Memories of my formal education experience are greatly obscured by the veils of time since I celebrate my 50th high school class reunion in two years. As I ruminate on this theme and clear away the clouds and cobwebs, I find I must actually go back further than the first grade to find my earliest significant educational experiences.
I remember my mother reading aloud to us. We, my three brothers and I, would gather round her in bed and she would read either from the Bible, Christian stories for children containing little morals or adult Christian literature. Once, over a period of several months, she read the entire Pilgrim’s Progress by Paul Bunyon. We loved it.
My parents, bless their hearts, were fundamentalist Christians. This meant a lot of church going, Bible reading and extemporaneous prayer composition and oral presentation and public “giving of testimony.” As we grew older our family worship was handled in a very democratic way. Since there were six of us and six days in the week in which our spiritual well-being was not overseen by experts, we were each given a day to lead “family alter.” This exercise consisted of gathering the family together in the “front room” and reading aloud some passage of scripture from the King James Bible (the only translation of the Holy Scriptures that was to be trusted). Then the leader of the day was expected to reflect on the wisdom contained in the Word to demonstrate his/her understanding of it and finally offer a prayer aloud. After that prayer was made we went around the circle and each person, family member or visitor, offered a prayer.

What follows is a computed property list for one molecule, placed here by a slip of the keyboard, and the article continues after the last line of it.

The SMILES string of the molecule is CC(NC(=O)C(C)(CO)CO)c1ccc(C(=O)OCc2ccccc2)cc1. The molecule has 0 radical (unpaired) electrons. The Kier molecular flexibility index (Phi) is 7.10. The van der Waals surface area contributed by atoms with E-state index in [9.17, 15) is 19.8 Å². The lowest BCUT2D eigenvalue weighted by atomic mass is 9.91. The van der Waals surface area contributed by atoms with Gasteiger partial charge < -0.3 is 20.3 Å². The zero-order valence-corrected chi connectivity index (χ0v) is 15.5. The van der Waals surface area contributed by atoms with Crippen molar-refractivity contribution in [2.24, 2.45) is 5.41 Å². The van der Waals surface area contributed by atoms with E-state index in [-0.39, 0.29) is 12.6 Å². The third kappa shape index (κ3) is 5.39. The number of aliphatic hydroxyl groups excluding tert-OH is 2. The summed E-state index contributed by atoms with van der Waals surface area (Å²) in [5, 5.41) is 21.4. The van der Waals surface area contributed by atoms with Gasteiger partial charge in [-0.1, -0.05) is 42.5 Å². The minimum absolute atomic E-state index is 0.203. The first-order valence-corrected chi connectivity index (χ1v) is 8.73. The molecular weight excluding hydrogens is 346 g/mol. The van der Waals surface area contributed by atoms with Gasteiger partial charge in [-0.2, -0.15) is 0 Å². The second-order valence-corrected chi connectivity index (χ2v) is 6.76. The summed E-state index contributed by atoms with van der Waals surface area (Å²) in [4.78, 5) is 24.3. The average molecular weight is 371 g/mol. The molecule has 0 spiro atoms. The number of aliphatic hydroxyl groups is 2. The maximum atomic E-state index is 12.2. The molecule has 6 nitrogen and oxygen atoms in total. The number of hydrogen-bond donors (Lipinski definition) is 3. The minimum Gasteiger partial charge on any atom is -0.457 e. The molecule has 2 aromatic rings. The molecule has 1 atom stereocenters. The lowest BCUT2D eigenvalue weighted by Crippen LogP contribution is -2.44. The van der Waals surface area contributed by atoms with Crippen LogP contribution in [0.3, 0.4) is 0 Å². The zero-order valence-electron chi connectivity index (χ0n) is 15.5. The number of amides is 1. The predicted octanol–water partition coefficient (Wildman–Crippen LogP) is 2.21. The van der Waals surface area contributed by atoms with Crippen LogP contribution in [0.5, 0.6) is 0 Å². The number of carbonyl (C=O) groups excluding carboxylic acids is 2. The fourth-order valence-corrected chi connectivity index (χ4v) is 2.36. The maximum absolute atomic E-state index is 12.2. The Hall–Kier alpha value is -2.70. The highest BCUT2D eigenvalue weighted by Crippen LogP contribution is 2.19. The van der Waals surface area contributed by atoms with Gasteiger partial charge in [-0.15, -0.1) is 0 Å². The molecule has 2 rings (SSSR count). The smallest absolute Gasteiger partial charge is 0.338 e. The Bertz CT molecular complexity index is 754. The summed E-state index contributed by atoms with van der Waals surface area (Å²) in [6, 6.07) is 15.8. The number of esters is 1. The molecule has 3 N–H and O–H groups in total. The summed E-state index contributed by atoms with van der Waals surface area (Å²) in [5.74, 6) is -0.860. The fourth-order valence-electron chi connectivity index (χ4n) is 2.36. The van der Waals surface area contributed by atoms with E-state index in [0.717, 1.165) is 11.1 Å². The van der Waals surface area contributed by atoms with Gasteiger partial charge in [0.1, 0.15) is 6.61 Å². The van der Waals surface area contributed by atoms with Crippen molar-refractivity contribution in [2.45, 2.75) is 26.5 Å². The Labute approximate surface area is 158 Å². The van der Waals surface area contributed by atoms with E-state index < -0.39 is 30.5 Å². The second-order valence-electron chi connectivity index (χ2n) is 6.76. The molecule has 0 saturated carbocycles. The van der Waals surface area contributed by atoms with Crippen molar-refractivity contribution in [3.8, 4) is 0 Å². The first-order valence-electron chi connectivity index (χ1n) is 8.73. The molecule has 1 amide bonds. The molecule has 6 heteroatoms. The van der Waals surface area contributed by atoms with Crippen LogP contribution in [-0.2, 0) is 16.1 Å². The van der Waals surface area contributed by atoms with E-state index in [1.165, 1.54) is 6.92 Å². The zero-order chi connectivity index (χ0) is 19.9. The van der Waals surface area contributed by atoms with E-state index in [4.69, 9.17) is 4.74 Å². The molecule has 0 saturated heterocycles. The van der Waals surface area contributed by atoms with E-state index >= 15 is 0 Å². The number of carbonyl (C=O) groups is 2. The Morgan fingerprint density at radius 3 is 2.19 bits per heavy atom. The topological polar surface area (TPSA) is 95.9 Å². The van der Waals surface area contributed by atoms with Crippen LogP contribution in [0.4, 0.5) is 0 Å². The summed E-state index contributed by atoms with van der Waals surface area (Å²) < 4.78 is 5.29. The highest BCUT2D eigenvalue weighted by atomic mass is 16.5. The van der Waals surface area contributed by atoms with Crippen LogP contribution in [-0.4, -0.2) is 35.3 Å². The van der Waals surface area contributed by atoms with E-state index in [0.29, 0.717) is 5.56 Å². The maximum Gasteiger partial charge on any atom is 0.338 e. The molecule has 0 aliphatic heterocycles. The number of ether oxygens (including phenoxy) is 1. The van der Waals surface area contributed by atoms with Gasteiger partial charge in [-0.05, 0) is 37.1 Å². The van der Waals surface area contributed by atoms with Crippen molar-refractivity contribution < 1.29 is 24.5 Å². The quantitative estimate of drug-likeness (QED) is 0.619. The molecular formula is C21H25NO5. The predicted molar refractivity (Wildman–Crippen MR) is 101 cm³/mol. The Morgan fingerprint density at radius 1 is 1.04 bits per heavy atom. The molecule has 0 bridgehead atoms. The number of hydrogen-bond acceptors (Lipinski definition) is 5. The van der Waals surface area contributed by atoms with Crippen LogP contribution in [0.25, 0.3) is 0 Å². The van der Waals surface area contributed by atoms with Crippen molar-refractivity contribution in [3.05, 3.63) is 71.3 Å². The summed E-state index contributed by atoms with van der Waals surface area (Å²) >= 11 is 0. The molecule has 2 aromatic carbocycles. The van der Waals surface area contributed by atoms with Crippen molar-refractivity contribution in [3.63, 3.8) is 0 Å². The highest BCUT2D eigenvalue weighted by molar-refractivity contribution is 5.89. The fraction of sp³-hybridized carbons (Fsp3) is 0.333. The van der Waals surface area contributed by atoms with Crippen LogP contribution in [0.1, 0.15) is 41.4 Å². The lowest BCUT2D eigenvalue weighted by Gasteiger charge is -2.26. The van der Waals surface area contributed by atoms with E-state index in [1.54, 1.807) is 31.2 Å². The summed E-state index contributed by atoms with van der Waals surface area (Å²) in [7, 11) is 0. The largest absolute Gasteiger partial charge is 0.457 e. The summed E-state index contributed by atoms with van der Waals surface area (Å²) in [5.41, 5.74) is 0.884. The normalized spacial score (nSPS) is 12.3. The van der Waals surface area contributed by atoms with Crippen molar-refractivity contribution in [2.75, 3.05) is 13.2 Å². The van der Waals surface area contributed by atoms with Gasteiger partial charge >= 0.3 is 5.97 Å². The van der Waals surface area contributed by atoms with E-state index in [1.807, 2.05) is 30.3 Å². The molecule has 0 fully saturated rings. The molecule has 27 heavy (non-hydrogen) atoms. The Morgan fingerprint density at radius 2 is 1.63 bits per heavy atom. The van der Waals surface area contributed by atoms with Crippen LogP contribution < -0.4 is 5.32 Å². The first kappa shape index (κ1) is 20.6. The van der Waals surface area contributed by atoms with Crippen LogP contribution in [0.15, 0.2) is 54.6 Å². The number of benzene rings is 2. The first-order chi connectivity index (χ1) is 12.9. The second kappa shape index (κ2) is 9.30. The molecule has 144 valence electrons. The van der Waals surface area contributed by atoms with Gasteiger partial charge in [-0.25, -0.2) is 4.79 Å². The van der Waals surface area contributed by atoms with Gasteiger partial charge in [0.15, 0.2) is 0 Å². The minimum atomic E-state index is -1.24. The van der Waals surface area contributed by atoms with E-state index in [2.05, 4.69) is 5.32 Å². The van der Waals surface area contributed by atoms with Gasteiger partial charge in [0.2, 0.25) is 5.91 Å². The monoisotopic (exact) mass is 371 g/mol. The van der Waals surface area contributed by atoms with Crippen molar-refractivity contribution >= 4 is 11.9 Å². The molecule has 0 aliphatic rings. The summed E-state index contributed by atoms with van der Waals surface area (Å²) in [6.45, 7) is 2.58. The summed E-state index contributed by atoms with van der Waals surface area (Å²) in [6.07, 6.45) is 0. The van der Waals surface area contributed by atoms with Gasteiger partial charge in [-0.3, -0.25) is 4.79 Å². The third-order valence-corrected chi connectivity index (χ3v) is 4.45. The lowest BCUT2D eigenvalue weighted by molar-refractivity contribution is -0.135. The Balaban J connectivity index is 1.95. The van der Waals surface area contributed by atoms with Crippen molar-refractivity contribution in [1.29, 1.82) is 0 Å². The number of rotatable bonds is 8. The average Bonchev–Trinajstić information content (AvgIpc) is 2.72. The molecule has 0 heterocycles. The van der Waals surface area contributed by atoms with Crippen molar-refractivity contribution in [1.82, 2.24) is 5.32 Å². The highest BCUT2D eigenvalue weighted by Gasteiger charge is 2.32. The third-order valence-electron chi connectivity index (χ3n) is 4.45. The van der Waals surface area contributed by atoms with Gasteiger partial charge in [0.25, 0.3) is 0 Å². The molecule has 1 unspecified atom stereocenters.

My memories of family alter have grown fonder with the passage of time. As a young girl I participated enthusiastically. As a teenager I felt family alter was a real pain at best and a complete mortification if a friend was present. Now, from the elevated perspective of 66 years of age, I see the immense value I derived from the church/Sunday-school/youth group/family worship forum. The music of the scriptures and the sheer challenge of reading and comprehending St. James English helped me develop a love of reading and excellent comprehension skills, which have served me well all my life. The opportunity to develop public speaking skills in a loving, non-judgmental environment was also a great blessing. I have never experienced any nervousness when speaking before a group.